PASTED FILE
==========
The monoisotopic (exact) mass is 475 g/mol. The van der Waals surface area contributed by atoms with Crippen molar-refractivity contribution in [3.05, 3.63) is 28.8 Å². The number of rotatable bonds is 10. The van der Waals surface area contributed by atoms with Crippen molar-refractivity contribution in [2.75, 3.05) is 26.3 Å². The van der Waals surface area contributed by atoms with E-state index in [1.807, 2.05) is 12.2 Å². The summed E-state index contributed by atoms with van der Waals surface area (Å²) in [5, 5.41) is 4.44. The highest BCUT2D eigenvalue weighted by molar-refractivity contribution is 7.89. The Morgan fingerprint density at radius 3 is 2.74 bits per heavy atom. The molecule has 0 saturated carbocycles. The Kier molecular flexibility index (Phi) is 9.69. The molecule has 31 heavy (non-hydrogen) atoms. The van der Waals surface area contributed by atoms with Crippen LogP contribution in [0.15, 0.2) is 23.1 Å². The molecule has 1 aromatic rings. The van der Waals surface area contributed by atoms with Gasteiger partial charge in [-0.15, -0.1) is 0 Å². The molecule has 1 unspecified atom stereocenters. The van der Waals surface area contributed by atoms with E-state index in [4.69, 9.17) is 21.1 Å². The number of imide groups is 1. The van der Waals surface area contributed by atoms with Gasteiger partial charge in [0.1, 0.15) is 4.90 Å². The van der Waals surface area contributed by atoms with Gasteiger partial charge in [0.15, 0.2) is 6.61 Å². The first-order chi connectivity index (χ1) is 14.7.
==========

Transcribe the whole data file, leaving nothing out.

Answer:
The monoisotopic (exact) mass is 475 g/mol. The van der Waals surface area contributed by atoms with Crippen molar-refractivity contribution in [3.05, 3.63) is 28.8 Å². The number of rotatable bonds is 10. The van der Waals surface area contributed by atoms with Crippen molar-refractivity contribution in [2.75, 3.05) is 26.3 Å². The van der Waals surface area contributed by atoms with E-state index in [1.807, 2.05) is 12.2 Å². The summed E-state index contributed by atoms with van der Waals surface area (Å²) in [5, 5.41) is 4.44. The highest BCUT2D eigenvalue weighted by molar-refractivity contribution is 7.89. The Morgan fingerprint density at radius 3 is 2.74 bits per heavy atom. The molecule has 0 saturated carbocycles. The Kier molecular flexibility index (Phi) is 9.69. The molecule has 31 heavy (non-hydrogen) atoms. The van der Waals surface area contributed by atoms with Crippen LogP contribution in [0.15, 0.2) is 23.1 Å². The molecule has 1 aromatic rings. The van der Waals surface area contributed by atoms with Gasteiger partial charge in [-0.15, -0.1) is 0 Å². The molecule has 1 unspecified atom stereocenters. The van der Waals surface area contributed by atoms with E-state index in [4.69, 9.17) is 21.1 Å². The number of imide groups is 1. The van der Waals surface area contributed by atoms with Gasteiger partial charge in [0.1, 0.15) is 4.90 Å². The van der Waals surface area contributed by atoms with Gasteiger partial charge in [0.15, 0.2) is 6.61 Å². The first-order chi connectivity index (χ1) is 14.7.